Date of Award
Master of Arts
This thesis analyses three versions of the Absolute in romanticism as it moves towards modernism. First, the system in Hegel's writing and the Promethean Age in Shelley's Prometheus Unbound demonstrate the dissolving positive Absolute. Prometheus Unbound, in conjunction with Athenaeum Fragemente, is also an example of the literary Absolute. Second, the overthrown Titans in Keats's Hyperion exemplify a negative absolute fraught with Freudian melancholy and Benjaminian allegory due to the loss of the ideal. Finally, the dynamic Absolute unfolds in Keats's The Fall o fHyperion, which attempts to accept the loss of the Absolute through Moneta’s productive melancholy, as defined by Kristeva, and the dreamer-poet’s recognition of his humanity. The Fall o f Hyperion also presents an art that creates a bridge between an art couched in negativity and an art that must soothe the world. In contrast with the lingering phantasm of the Absolute in modernism, of which the incomprehensible ruins in Eliot's The Waste Land are an example, the Absolute persists in The Fall of Hyperion. This thesis, therefore, defines romanticism as the movement which, despite changing definitions of the Absolute, still clings to the ideal, while also opening up the discussion of modernism's difference from romanticism.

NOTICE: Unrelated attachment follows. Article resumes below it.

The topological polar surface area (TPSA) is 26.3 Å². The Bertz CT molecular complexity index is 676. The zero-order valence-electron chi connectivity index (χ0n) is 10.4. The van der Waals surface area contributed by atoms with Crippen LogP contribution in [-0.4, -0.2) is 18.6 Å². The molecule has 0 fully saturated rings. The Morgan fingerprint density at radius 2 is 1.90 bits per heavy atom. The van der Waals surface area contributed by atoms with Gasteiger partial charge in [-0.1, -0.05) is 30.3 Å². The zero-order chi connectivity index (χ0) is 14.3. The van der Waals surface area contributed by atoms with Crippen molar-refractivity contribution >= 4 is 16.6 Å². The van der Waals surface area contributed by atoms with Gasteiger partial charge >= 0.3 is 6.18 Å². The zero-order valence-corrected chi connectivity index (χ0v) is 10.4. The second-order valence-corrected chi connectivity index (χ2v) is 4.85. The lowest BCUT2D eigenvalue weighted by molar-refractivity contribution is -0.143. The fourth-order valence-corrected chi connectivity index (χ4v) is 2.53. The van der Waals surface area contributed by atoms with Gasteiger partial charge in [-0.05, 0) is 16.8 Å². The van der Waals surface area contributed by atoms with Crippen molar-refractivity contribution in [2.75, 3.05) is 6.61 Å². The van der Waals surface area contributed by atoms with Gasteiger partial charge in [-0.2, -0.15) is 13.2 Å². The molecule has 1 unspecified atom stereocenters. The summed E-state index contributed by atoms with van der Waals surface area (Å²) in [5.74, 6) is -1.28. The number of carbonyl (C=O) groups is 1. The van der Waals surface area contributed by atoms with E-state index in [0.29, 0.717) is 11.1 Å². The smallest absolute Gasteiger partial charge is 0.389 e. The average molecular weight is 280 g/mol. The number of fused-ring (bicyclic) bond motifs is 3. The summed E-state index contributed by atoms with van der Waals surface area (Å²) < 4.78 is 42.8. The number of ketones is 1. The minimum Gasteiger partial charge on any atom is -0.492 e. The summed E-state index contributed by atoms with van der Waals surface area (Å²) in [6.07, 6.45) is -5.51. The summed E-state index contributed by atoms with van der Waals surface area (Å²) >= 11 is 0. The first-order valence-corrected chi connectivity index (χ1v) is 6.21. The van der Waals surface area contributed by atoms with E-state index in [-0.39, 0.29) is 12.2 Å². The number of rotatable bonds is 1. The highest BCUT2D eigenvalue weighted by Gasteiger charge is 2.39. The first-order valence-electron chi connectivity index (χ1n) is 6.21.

Dharshi, Nashifa, "THE CHANGING ABSOLUTE IN ROMANTICISM: HEGEL, SHELLEY, KEATS" (2011). Digitized Theses. 3521.